Choo! Choo! Guess the Vehicle! features a number of, you guessed it, vehicles. Each page shows the sound and the question "What's that noise?" on the right side of the page, and a colorful animal on the left. The entire left side opens out into a page-sized flap (the edge is curved for easy lifting) showing the whole vehicle. The train says "choo choo", the tractor says "chug chug", the digger says "dugga dugga", the motorbike says "vrooom vrooom", the fire engine says "wee-oo wee-oo".
You can't really guess most of the vehicles from the sounds or the clues in the pictures, but kids really won't care. Once you've read it, they'll adore going back through and finding their favorite vehicles.
Tap! Tap! Guess the Toy! follows the same format but includes more clues. "Ting a ling" signals a bell (on a tricycle), "tap" is a hammer for a pounding toy, "crash bang" is bricks (more familiar to US audiences as blocks), "quack" is a set of rubber duckies in the bathtub, and "beep" is the hooter on a riding toy.
This was too British for my audience I think. No toddler is going to guess the sounds as part of toys and we don't use some of the terms like "bricks" or "hooter". At least, we do but they don't mean the same thing (-:).
Toot! Toot! Guess the Instrument! is a unique title - I don't think I've ever seen instruments for this age group. Most of them are much easier to guess - the clue for drums shows the elephant with drumsticks and part of a drum, the monkey has sticks in his hands that lead to the shaking maracas, the bear is blowing on what turns out to be a trumpet, you can see part of the guitar around the hippo playing it, and the beaver's playing sticks (what do you call those things?) and a corner of the xylophone are shown. Although I'm not sure "xylophone" is seen anywhere but in alphabet books!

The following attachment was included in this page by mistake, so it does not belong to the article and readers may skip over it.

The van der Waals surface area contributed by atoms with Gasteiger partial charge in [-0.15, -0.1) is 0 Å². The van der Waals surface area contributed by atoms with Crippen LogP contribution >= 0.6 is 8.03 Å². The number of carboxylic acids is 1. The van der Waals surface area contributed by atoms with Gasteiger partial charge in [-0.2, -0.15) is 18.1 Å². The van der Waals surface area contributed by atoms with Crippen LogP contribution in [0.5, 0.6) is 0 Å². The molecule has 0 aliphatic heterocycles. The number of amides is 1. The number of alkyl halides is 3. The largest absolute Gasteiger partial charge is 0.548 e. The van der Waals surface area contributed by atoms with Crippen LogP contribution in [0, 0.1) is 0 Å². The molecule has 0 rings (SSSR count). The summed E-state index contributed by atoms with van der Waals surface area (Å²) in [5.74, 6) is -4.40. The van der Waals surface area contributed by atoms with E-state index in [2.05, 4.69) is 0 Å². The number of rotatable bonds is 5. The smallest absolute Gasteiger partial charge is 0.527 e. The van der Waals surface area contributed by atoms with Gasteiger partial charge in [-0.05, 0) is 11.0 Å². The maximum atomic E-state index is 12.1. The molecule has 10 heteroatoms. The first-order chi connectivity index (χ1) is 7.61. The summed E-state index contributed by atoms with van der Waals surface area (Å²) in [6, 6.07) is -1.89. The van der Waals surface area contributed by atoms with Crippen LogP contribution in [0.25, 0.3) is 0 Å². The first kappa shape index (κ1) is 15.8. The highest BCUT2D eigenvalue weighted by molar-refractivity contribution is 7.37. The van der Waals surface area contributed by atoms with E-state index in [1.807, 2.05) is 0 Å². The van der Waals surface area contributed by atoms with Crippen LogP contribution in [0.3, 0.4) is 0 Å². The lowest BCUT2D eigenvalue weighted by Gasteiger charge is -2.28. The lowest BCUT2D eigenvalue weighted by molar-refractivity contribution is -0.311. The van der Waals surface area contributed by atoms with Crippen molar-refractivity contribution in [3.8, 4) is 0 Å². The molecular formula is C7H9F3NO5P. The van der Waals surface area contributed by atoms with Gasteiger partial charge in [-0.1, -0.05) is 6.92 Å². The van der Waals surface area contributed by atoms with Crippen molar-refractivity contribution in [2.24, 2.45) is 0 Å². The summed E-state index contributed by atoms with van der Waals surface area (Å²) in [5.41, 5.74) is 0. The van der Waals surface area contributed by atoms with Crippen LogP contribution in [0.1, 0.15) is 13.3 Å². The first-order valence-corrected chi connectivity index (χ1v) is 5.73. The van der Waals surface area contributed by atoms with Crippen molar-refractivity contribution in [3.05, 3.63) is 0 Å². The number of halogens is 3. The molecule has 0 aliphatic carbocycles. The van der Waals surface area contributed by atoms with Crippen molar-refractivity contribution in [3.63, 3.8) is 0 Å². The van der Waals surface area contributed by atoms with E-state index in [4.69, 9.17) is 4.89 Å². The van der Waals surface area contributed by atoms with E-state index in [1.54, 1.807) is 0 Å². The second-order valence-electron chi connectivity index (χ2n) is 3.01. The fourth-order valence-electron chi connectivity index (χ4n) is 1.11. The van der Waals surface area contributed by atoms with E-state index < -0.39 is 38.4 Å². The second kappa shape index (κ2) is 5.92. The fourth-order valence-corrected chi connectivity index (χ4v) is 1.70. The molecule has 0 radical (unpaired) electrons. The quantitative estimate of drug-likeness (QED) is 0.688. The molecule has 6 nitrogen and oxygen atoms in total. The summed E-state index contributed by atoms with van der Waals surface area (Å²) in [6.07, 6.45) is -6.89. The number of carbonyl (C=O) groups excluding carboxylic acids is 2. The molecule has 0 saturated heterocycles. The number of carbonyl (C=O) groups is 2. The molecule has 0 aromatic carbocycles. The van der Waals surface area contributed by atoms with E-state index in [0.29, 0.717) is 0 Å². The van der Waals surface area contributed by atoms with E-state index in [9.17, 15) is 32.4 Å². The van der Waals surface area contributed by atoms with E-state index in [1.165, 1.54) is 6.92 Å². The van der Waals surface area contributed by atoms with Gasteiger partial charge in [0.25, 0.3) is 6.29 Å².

This is very well-done and even if kids don't know all the instruments by name, they'll be able to guess most of them with a little help. The clues, showing parts of the instruments, make a big difference.
This is the simplest and will probably work the best with the youngest children as the clues are very clear and most children are familiar with animals.
The art in all four books is bold and bright, with lots of simple shapes and colors. Children will enjoy the friendly animals that populate the pages and finding different colors and shapes in the pictures.
The physical format....I'm a bit torn. On the one hand, the books are a pretty sturdy cardboard and the flaps are a whole page, not little individual ones that will get torn off. On the other hand, I foresee a LOT of lifting and turning and I'm not sure the hinges will last. Child's Play titles generally run a little more expensive - in the $6-7 range and while I'd normally say it's absolutely worth it, on these I'm not so sure.
Verdict: I think I'd get the musical instruments and animal ones to start with, see how the flaps hold up, possibly see if they can be reinforced, before investing in the whole set. They're a nice additional purchase, but the toy one is too British for most of my audience and the vehicles doesn't have enough clues for the age of the audience.
Published 2015 by Child's Play; Review copies provided by the publisher; Donated to the library